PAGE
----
Bitcoin was on the path to end on Tuesday under $30,000 per coin for the first time in 2021.
Bitcoin, the top cryptocurrency by market cap., decreased by as much up to 4.6% to $29,393 per coin. It has not ended under $30,000 since December 31.
“The latest fast sell-off in the cryptocurrency sector is seeing giants like Bitcoin and Ethereum hitting vital support levels that are turning more fragile,” said Nicholas Cawley, who is an analyst at DailyFX. “The lack of a return over the previous three weeks means that traders are no longer wanting to ‘buy the dip.’”
Tuesday’s decrease comes one day after a broad downfall in risky assets and as the current Treasury Secretary, Janet Yellen, has called on officials to create a legal framework for regulating stablecoins, which are supported by a reserve asset such as the U.S. dollars. Stablecoins give holders the privacy of crypto and the stability of fiat money.
Bitcoin’s value had spent the previous two months going between $30,000 and $40,000 after China in May caused a selloff after urging a crackdown on cryptocurrency mining.
The price of bitcoin had gone up by as much as 116% in 2021, hitting a top at $63,503 in April, as a number of United States companies, including Tesla and MicroStrategy, started investing in the crypto as a strategy to diversify their holdings.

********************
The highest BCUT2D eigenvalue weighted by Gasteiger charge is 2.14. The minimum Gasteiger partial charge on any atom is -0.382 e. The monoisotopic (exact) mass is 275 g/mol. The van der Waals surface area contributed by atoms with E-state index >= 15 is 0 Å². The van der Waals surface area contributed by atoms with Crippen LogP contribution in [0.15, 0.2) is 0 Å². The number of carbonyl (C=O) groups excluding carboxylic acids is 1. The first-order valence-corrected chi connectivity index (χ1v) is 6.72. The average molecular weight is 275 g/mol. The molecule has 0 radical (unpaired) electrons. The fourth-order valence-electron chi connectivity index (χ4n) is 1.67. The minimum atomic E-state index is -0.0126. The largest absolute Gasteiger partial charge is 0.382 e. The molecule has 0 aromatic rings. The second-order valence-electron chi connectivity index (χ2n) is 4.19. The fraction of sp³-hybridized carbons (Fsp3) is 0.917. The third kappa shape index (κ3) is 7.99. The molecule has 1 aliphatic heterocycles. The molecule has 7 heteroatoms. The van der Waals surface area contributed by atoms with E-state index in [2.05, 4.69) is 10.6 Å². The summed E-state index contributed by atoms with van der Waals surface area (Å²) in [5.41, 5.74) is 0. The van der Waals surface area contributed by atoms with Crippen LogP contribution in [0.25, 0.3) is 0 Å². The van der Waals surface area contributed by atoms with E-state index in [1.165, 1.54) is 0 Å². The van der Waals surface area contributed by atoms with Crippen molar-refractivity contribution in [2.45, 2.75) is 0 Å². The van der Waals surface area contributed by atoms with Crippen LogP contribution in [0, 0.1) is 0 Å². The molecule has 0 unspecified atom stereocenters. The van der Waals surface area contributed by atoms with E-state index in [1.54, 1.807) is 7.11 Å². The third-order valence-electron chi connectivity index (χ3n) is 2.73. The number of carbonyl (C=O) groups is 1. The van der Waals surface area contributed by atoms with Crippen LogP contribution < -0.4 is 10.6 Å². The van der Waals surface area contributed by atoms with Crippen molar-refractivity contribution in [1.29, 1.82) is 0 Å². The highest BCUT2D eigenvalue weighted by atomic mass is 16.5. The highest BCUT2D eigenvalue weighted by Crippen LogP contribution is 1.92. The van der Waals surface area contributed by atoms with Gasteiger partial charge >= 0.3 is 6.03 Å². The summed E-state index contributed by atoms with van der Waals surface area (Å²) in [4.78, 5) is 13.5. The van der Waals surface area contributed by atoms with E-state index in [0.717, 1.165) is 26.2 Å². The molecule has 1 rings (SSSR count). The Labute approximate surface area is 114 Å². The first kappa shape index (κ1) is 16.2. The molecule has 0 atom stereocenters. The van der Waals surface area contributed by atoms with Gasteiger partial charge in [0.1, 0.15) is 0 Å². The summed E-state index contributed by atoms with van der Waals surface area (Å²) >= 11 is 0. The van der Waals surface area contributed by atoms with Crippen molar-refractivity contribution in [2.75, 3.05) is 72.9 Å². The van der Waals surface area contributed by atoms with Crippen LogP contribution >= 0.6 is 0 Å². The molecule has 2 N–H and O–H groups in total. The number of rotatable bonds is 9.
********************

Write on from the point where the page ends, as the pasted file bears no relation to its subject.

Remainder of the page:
Analysts state that bitcoin’s bear run still has the ability to go lower.
J.P. Morgan researchers said last month that the cryptocurrency’s share of the overall crypto market would have to go back over 50% before they get more comfortable and believe the selloff is over.
Tuesday’s selling pushed bitcoin’s market cap down to $555.6 billion, or around 46% of the total $1.2 trillion crypto sector.
Bitcoin’s market cap hit a high over over $1.1 trillion back in April, or 70% of the total crypto space.
This comes at a time when more alternative cryptocurrencies are making news and getting support, such as Dogecoin as alternatives to Bitcoin, along with its number one competitor, Ethereum.
Author: Steven Sinclaire